I always spend the Holidays with my family–real meat and potatoes Midwesterners. Everything is structured around food–when we’re going to eat, what we’re going to eat, etc. We start planning dinner before eating supper, there are trays of candy, cookies, dips, spreads, and nuts everywhere, and overindulging then sleeping it off in front of the TV is wholly encouraged. And then there’s the calorie-laden adult beverages…so, as someone who whole-heartedly loves all things food and drink, this is naturally my favorite time of year.
This is the first year I can remember where I’m not giving myself a pass for the holidays. I’m not going into this season with the mindset that I can just start again when it’s time for New Year’s resolutions. I’m actively planning how to be successful this holiday season. While I’m obviously no expert here, I think it’s really all about the basics and maintaining my schedule regardless of others.
Here are my five tips to stay on track during the holidays:
1. Make your own food
It is the best way to control what, exactly, you’re putting in your mouth. I was scared that I offend my grandmother by doing this. She is an amazing cook, notorious for overfeeding and her use of butter. But after asking, I found she was more than happy to let me invade her kitchen–she has been super supportive of my journey. I also found my family willing to partake in my healthy offerings.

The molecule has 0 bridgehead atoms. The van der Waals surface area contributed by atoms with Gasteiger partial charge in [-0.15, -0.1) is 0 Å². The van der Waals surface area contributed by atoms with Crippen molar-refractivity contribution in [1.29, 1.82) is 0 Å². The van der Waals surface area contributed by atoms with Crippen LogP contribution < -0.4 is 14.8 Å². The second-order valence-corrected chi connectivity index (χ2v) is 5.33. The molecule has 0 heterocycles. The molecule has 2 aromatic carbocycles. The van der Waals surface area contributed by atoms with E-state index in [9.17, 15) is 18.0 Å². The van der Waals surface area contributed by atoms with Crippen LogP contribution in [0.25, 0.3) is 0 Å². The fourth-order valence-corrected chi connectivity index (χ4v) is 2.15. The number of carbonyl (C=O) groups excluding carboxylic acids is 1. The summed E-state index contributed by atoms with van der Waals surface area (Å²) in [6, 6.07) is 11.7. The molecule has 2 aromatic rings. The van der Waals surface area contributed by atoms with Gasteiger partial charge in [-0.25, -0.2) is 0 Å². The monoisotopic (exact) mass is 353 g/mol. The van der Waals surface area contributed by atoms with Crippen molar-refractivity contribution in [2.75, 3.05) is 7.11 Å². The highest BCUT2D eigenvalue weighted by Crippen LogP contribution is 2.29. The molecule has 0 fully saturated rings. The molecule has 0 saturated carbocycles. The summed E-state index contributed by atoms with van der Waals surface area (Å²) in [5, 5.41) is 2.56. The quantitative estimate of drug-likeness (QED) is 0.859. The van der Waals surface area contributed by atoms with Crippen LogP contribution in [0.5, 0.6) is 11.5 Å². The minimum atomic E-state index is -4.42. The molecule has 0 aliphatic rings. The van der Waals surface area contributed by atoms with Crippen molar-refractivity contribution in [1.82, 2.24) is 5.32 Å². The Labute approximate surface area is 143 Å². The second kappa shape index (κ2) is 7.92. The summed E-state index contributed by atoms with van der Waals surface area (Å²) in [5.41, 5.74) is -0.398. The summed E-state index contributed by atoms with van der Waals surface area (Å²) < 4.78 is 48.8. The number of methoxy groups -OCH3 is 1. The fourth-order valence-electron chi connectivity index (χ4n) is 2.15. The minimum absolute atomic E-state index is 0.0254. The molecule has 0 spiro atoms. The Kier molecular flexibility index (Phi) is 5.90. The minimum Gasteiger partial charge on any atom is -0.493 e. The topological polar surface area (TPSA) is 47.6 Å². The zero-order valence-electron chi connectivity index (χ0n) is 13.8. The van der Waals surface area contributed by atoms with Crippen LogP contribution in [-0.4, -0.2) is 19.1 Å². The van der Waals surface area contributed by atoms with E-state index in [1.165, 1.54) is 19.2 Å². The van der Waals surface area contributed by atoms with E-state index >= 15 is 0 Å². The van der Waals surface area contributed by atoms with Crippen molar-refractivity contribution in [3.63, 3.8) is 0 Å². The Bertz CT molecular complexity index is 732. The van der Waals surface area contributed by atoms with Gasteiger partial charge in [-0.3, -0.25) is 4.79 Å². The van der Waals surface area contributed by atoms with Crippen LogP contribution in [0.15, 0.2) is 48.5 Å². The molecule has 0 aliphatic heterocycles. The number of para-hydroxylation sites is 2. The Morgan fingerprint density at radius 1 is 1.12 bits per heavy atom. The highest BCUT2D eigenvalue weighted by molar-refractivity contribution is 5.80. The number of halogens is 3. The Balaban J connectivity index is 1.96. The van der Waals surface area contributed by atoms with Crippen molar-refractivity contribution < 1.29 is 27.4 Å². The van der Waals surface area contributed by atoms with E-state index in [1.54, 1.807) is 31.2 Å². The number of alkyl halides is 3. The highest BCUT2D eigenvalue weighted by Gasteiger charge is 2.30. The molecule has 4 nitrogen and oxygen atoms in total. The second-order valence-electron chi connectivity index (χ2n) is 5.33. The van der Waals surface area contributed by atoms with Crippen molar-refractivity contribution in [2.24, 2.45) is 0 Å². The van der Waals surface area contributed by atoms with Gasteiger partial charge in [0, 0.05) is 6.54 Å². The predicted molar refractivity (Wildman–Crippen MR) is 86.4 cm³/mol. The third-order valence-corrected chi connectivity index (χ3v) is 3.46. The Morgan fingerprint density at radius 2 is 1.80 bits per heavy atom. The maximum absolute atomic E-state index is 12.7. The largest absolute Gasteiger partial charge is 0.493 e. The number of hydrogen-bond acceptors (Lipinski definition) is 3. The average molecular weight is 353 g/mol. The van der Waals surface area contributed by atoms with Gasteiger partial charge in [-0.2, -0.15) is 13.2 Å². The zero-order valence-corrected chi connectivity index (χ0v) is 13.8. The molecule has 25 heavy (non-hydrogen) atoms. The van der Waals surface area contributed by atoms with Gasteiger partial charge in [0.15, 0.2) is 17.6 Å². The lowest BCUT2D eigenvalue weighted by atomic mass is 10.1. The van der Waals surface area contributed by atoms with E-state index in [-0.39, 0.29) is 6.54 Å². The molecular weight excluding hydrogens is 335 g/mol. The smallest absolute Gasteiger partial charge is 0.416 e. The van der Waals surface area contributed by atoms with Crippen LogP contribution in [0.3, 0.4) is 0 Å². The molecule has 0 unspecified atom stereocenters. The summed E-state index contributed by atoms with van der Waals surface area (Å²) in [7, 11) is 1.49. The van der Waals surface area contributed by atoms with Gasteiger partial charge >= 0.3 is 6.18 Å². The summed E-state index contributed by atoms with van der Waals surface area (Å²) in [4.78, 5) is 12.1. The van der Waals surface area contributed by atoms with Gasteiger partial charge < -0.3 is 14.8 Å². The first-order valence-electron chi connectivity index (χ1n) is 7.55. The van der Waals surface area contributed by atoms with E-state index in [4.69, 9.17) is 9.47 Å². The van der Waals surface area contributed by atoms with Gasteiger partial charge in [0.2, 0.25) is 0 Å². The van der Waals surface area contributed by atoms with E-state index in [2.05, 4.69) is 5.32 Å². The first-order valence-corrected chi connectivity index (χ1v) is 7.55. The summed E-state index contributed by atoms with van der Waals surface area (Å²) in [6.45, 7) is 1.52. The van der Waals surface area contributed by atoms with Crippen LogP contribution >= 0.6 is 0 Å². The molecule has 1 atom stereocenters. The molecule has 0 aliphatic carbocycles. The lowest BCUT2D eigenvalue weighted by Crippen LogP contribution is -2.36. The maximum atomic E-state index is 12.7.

2. Allow yourself one specific indulgence
Choose one thing and really savor the indulgence. What is life if you can’t enjoy it once in awhile? The holidays are my favorite time of year and I want to enjoy them–I can be rigid the rest of the year. For Thanksgiving this year, I chose to indulge in a little liquid therapy: vodka.
Being away from the gym or home, in wintery climates, etc. is no excuse not to work out. Thanksgiving morning, I got up early and went for a run. I also took some time to complete a workout I found on Pinterest. Seriously, both Pinterest and Self magazine have a bunch of great quick workouts that can be done anywhere with minimal or no equipment. When all else fails, just get out and walk. Or play active games with younger family members. Or stand in a corner and do jumping jacks, some push-ups, crunches…just be active.
4. Log everything
I track my calories and exercise on My Fitness Pal. If you don’t use an online tracking tool like that, write down what you eat in a notebook, keep a running mental list, or, if you have a family member you don’t particularly like, bore them to death by telling them bite for bite what you’ve eaten that day. Having that written or verbal list of what you’ve put in your pie hole is a very effective form of accountability.
I feel completely different when I don’t get my water in for the day. I feel puffy, my mind feels foggy, I retain water, and I’m crabby. Whether some of that is psychological, I don’t know. But it makes a difference for me. I have taken to buying a few gallons of drinking water whenever I head to my family’s for a weekend, and I set it and my water bottle in plain sight. That way it’s a present reminder to hydrate.
What do you do to stay healthy and on track during the holidays?